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Jeux (Games)

  • Date: 
    1937
  • Material: 
    Wood, wire, paint, metal, hairbrush, toy gun, bellows and feathers
  • Technique: 
    Assemblage
  • Dimensions: 
    21 x 50 x 21 cm
  • Category: 
    Sculpture
  • Entry date: 
    2003
  • Register number: 
    AD03242
Óscar Domínguez began work on this piece before he actually became part of the surrealist group in 1934. His friend the poet Georges Hugnet, to whom Domínguez gave the piece to celebrate the birth of his son, said of the painter’s work in the field of surrealist objects: “His investigation centred, on the one hand, on a search for technical discoveries, and on the other on the creation of imaginary objects, some of which were frankly astonishing.” Jeux (Games) is made from found objects such as a toy pistol, a pair of bellows and other elements which form an unsettling figure somewhat resembling a praying mantis, an insect that turns up in other pictorial works of Domínguez, and is loaded with connotations of the Freudian castration complex, which at the time was something that also interested other artists such as Dalí and Brassaï. Jeux connects the subject of children’s games to the sexual fears and anxieties which, according to Freud, first appear during every human’s early years. Domínguez also joined the surrealists’ interest in entomology to his own origins in the Canary Islands; after his acceptance into the group, and 1935’s ‘Surrealist Exhibition’ at the Ateneo in Santa Cruz de Tenerife, the surrealists began to see the Canary Islands’ land, flora and fauna as a catalogue of pseudo-mythic motifs connected to the wild and the telluric.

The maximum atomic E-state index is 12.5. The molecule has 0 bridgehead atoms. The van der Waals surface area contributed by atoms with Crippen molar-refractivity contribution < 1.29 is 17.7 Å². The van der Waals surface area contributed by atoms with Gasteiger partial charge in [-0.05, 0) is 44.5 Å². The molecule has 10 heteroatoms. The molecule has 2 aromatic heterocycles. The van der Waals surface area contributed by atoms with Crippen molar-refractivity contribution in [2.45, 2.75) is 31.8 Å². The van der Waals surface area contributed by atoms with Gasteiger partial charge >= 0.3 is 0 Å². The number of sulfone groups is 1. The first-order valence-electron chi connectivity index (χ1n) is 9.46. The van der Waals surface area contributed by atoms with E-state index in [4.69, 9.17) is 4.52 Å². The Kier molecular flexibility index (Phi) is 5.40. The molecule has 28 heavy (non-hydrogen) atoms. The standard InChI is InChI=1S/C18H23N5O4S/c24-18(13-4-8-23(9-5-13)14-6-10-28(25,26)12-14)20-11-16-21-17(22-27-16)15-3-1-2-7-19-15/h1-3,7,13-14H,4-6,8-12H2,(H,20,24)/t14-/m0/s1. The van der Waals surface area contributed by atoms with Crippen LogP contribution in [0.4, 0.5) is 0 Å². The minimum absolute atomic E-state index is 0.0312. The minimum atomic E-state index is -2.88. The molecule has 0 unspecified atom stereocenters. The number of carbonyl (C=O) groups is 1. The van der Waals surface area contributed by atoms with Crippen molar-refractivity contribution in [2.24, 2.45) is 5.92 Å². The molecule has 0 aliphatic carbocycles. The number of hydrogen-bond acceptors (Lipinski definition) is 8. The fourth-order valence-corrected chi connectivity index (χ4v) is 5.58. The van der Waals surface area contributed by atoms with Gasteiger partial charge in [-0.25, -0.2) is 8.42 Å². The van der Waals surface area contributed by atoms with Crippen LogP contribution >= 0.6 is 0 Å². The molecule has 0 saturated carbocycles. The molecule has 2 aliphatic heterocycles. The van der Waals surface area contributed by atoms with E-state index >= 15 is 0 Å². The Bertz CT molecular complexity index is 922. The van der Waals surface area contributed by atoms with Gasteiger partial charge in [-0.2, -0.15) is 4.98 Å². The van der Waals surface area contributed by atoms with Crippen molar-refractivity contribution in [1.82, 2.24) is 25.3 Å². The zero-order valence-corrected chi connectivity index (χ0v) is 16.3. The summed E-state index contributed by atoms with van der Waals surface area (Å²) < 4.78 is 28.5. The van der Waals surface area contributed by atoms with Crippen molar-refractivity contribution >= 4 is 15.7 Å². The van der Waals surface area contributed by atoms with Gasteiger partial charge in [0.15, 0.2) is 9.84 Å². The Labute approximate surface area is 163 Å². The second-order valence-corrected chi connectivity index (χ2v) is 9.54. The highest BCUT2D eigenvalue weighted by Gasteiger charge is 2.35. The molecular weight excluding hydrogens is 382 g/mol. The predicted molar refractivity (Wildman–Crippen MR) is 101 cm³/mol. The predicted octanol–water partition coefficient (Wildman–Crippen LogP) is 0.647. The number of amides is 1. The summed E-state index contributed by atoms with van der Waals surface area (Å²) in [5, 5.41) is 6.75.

Carmen Fernández Aparicio

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